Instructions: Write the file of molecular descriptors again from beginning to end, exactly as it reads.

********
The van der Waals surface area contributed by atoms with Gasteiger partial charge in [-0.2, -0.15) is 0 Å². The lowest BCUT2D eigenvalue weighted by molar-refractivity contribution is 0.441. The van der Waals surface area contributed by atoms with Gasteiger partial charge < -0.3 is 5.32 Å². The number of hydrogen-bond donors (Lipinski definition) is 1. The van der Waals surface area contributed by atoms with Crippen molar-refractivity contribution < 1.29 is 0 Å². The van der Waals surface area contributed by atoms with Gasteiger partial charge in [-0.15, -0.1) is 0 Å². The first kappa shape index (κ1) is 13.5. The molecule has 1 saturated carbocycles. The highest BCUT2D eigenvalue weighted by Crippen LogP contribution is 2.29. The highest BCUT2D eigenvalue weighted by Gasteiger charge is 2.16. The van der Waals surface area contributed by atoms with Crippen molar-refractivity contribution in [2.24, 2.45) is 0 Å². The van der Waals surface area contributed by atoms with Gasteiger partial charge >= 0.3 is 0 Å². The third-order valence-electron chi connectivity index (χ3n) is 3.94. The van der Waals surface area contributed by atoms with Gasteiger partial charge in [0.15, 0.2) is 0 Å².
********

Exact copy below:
The van der Waals surface area contributed by atoms with Gasteiger partial charge in [-0.2, -0.15) is 0 Å². The lowest BCUT2D eigenvalue weighted by molar-refractivity contribution is 0.441. The van der Waals surface area contributed by atoms with Gasteiger partial charge < -0.3 is 5.32 Å². The number of hydrogen-bond donors (Lipinski definition) is 1. The van der Waals surface area contributed by atoms with Crippen molar-refractivity contribution < 1.29 is 0 Å². The van der Waals surface area contributed by atoms with Gasteiger partial charge in [-0.15, -0.1) is 0 Å². The first kappa shape index (κ1) is 13.5. The molecule has 1 saturated carbocycles. The highest BCUT2D eigenvalue weighted by Crippen LogP contribution is 2.29. The highest BCUT2D eigenvalue weighted by Gasteiger charge is 2.16. The van der Waals surface area contributed by atoms with Crippen molar-refractivity contribution in [2.24, 2.45) is 0 Å². The van der Waals surface area contributed by atoms with Gasteiger partial charge >= 0.3 is 0 Å². The third-order valence-electron chi connectivity index (χ3n) is 3.94. The van der Waals surface area contributed by atoms with Gasteiger partial charge in [0.15, 0.2) is 0 Å².